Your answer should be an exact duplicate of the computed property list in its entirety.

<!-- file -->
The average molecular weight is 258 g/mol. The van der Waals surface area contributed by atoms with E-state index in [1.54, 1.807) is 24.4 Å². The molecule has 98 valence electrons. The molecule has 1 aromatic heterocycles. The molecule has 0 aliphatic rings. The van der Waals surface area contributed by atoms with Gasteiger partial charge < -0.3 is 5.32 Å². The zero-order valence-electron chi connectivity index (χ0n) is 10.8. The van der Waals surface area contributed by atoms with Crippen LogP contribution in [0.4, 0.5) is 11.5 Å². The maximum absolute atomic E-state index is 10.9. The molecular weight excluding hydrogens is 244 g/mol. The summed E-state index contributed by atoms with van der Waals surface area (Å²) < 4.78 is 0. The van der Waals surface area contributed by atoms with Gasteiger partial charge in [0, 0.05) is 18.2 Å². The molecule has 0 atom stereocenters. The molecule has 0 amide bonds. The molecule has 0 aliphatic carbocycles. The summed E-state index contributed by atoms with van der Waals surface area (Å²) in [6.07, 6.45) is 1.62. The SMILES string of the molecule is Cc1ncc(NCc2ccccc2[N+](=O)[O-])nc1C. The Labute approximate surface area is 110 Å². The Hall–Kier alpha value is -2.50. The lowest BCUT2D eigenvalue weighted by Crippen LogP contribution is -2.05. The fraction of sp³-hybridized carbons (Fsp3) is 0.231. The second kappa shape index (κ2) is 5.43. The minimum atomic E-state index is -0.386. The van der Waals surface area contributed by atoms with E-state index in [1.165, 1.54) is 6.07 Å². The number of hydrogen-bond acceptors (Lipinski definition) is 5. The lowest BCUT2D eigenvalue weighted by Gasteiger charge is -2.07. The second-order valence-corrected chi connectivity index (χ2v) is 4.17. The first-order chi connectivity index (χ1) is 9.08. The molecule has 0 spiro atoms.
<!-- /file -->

The average molecular weight is 258 g/mol. The van der Waals surface area contributed by atoms with E-state index in [1.54, 1.807) is 24.4 Å². The molecule has 98 valence electrons. The molecule has 1 aromatic heterocycles. The molecule has 0 aliphatic rings. The van der Waals surface area contributed by atoms with Gasteiger partial charge < -0.3 is 5.32 Å². The zero-order valence-electron chi connectivity index (χ0n) is 10.8. The van der Waals surface area contributed by atoms with Crippen LogP contribution in [0.4, 0.5) is 11.5 Å². The maximum absolute atomic E-state index is 10.9. The molecular weight excluding hydrogens is 244 g/mol. The summed E-state index contributed by atoms with van der Waals surface area (Å²) < 4.78 is 0. The van der Waals surface area contributed by atoms with Gasteiger partial charge in [0, 0.05) is 18.2 Å². The molecule has 0 atom stereocenters. The molecule has 0 amide bonds. The molecule has 0 aliphatic carbocycles. The summed E-state index contributed by atoms with van der Waals surface area (Å²) in [6.07, 6.45) is 1.62. The SMILES string of the molecule is Cc1ncc(NCc2ccccc2[N+](=O)[O-])nc1C. The Labute approximate surface area is 110 Å². The Hall–Kier alpha value is -2.50. The lowest BCUT2D eigenvalue weighted by Crippen LogP contribution is -2.05. The fraction of sp³-hybridized carbons (Fsp3) is 0.231. The second kappa shape index (κ2) is 5.43. The minimum atomic E-state index is -0.386. The van der Waals surface area contributed by atoms with E-state index in [1.165, 1.54) is 6.07 Å². The number of hydrogen-bond acceptors (Lipinski definition) is 5. The lowest BCUT2D eigenvalue weighted by Gasteiger charge is -2.07. The second-order valence-corrected chi connectivity index (χ2v) is 4.17. The first-order chi connectivity index (χ1) is 9.08. The molecule has 0 spiro atoms.